“HAVING a baby should be the happiest time of your life but sometimes it can be the unhappiest time,” said mum of two Rhiannon Bates.

The 30-year-old from Fernhill Heath, near Worcester, learnt this from personal experience following the birth of her son Jake in 2012.

She really struggled to adapt to being a mum and was diagnosed with postnatal depression (PND). Although she was aware that her behaviour had changed, she did not know what was causing it.

“It was the health visitor who diagnosed postnatal depression. I rang her one day crying and she made me go to the GP,” explained Rhiannon.

“I was very aware of my own thoughts and how my behaviour changed. I was really angry and short tempered.”

Rhiannon was a qualified and experienced personal trainer – exercise was a very important part of her life. She said she eventually overcame her illness with the help of her family and exercise.

But when she was expecting her second child Charlotte last year, she started to worry a lot about it coming back and how she would manage. “I knew I would need to keep my wits about me and shout for help if I thought I needed it.”

But instead of PND, she found herself struggling with antenatal depression during the pregnancy. She had become ill and was unable to exercise as much as she wanted, which she thinks contributed to her state.

“I had to go on to medication when I was 12 weeks pregnant. The depression did have an effect on my partnership. I had no patience with anyone. Small things got blown out of proportion. It is a lot to do with hormones and exercise helps to regulate that.

“I didn't make it through my pregnancy without needing some extra help with my mental health - lucky I had a fab GP and a very supportive midwife.

“When Charlotte arrived last year I was so happy, she is brilliant. She and Jake get on brilliantly but I found it hard to leave the house. I couldn't face baby groups so we spent our days chilling at home, which is fab but not great all of the time.”

Rhiannon had tried traditional baby groups after Jake was born but she found them competitive and overwhelming.

One of her friends nagged her to go along to a mums and babies exercise class called OneFitMama being run in Worcester and that was the start of her full recovery.

Rhiannon reluctantly went along for one session and loved it so much, she kept going. “I went for the first time and I really enjoyed it. It was fantastic and just what I needed. It was a proper fitness class.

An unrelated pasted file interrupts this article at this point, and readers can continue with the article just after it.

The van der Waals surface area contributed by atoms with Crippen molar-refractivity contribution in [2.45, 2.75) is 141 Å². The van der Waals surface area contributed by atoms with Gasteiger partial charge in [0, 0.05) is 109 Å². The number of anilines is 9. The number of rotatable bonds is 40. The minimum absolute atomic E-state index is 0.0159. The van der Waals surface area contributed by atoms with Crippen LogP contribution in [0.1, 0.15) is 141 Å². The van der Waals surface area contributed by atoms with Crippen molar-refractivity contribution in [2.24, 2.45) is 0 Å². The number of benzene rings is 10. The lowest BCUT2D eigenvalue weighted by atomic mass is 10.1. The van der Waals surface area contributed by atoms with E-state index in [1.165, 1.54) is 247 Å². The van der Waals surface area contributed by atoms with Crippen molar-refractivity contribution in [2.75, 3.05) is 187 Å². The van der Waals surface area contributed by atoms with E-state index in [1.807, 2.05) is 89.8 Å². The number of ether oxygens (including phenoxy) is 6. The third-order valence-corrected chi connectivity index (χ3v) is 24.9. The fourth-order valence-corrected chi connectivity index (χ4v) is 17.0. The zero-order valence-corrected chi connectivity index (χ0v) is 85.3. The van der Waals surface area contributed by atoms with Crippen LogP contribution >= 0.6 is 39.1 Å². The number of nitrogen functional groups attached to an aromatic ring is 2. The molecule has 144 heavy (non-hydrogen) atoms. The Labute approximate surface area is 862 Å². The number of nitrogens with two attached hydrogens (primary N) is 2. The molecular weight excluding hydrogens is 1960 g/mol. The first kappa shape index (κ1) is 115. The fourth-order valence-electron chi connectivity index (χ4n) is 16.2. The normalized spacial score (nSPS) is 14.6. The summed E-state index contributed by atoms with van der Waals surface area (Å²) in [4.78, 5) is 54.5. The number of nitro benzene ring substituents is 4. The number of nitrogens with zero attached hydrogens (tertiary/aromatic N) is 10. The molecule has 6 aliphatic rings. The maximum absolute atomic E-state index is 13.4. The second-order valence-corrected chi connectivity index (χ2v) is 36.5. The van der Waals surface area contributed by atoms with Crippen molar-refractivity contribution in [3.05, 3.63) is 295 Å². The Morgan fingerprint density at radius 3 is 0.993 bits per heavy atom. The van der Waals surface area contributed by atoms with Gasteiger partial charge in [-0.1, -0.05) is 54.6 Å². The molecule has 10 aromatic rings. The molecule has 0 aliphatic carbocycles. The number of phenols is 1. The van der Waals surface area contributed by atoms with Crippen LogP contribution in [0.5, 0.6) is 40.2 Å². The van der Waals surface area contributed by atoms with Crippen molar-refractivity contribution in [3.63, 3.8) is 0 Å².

“Everyone was really friendly and it was safe for Charlotte and she was well behaved and she loved it.”

“I like the fact that I could be with other mums but not in a traditional baby class which I found a bit overwhelming.”

With the OneFitMama classes the babies are in the middle of the room with toys and mums do their exercise on the outside while watching over their little ones.

Rhiannon kept going and mentioned to the instructor one day that she was a personal trainer. It was at the exact time the instructor was looking to hand it over to someone else, due to her other commitments. “She asked me if I was interested in taking it on and I said ‘yes’ and I bought the franchise off her.

“I was a self-employed personal trainer anyway and I had planned to go back to it,” she added.

Rhiannon has just started taking OneFitMama classes in Worcester and said that taking on the group has changed her life for the better.

“I am just about to launch some new classes. All mums should have the right to exercise and feel good about themselves.

“OneFitMama isn't about getting your pre baby body back, it’s about having a safe place to come and exercise with other mums while your babies and toddlers play.

“It is all about the health and well-being of mums, this included their mental health which can often get neglected.

“After having a baby our bodies are venerable and require special care, our circuits take into consideration possible issues that mums may have when returning to exercise or just starting out.

“What I like about OneFitMama is that it is all about how you feel in yourself and how getting out and getting active can help you feel better about yourself.”

All mums qualify for a free trial class, although booking is essential, and this be can arranged by contacting Rhiannon by emailing her at worcester@onefitmama.co.uk.

Rhiannon added that there is a health care professional referral scheme where up to two mums can be referred and get the classes free of charge.

GPs, Midwives, health visitors, family support workers and mental health nurses can make referrals in cases they thing suitable.

Rhiannon added: “I hope telling my story will tell other women it is OK and it does get better.”

For information about Rhiannon’s current classes visit https://www.onefitmama.co.uk/worcester.

• The OneFitMama programme was devised by fitness instructor and mum of three Sophie Cooper who suffered from postnatal depression herself. She developed the idea to help other mums in the same position and it was eventually rolled out across the Midlands. It has now spread to other parts of the country.

• Today OneFitMama has expanded to include OneFitBump – antenatal fitness – with exercises designed to keep pregnant women fit and prepare them for the birth. There is also OneToughMama, which is a bootcamp-style exercise programme to keep mums fit well after baby is born. Then there is OneFitCore to help repair and restore weakness in the pelvis floor and core areas of the body. Children are welcome at all classes.